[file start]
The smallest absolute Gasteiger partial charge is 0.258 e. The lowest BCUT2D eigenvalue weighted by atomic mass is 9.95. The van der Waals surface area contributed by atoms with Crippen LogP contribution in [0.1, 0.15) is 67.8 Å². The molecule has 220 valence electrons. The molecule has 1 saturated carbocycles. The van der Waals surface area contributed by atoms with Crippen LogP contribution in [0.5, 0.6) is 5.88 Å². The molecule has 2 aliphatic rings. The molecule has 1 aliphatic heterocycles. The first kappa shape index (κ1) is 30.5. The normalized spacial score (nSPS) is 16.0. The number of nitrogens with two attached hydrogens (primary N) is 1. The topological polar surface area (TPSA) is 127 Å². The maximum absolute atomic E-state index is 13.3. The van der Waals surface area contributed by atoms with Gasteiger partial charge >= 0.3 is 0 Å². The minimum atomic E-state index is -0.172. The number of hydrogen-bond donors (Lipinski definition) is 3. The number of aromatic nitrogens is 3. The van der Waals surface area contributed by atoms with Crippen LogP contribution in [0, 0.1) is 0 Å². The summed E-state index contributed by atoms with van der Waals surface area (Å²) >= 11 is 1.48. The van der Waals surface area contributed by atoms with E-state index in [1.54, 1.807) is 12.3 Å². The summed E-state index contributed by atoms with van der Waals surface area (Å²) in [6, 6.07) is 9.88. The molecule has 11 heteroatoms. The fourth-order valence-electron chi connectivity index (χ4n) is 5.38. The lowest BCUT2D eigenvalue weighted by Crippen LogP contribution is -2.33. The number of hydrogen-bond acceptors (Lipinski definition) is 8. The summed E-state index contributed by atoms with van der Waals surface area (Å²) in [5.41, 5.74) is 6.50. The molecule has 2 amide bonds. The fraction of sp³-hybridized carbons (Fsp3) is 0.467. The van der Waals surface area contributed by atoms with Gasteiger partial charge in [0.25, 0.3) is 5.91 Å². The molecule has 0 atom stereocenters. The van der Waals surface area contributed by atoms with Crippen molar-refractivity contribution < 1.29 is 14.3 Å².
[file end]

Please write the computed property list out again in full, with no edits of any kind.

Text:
The smallest absolute Gasteiger partial charge is 0.258 e. The lowest BCUT2D eigenvalue weighted by atomic mass is 9.95. The van der Waals surface area contributed by atoms with Crippen LogP contribution in [0.1, 0.15) is 67.8 Å². The molecule has 220 valence electrons. The molecule has 1 saturated carbocycles. The van der Waals surface area contributed by atoms with Crippen LogP contribution in [0.5, 0.6) is 5.88 Å². The molecule has 2 aliphatic rings. The molecule has 1 aliphatic heterocycles. The first kappa shape index (κ1) is 30.5. The normalized spacial score (nSPS) is 16.0. The number of nitrogens with two attached hydrogens (primary N) is 1. The topological polar surface area (TPSA) is 127 Å². The maximum absolute atomic E-state index is 13.3. The van der Waals surface area contributed by atoms with Gasteiger partial charge >= 0.3 is 0 Å². The minimum atomic E-state index is -0.172. The number of hydrogen-bond donors (Lipinski definition) is 3. The number of aromatic nitrogens is 3. The van der Waals surface area contributed by atoms with Crippen LogP contribution in [0, 0.1) is 0 Å². The summed E-state index contributed by atoms with van der Waals surface area (Å²) >= 11 is 1.48. The van der Waals surface area contributed by atoms with E-state index in [1.54, 1.807) is 12.3 Å². The summed E-state index contributed by atoms with van der Waals surface area (Å²) in [6, 6.07) is 9.88. The molecule has 11 heteroatoms. The fourth-order valence-electron chi connectivity index (χ4n) is 5.38. The lowest BCUT2D eigenvalue weighted by Crippen LogP contribution is -2.33. The number of hydrogen-bond acceptors (Lipinski definition) is 8. The summed E-state index contributed by atoms with van der Waals surface area (Å²) in [5.41, 5.74) is 6.50. The molecule has 2 amide bonds. The fraction of sp³-hybridized carbons (Fsp3) is 0.467. The van der Waals surface area contributed by atoms with Gasteiger partial charge in [0.25, 0.3) is 5.91 Å². The molecule has 0 atom stereocenters. The van der Waals surface area contributed by atoms with Crippen molar-refractivity contribution < 1.29 is 14.3 Å².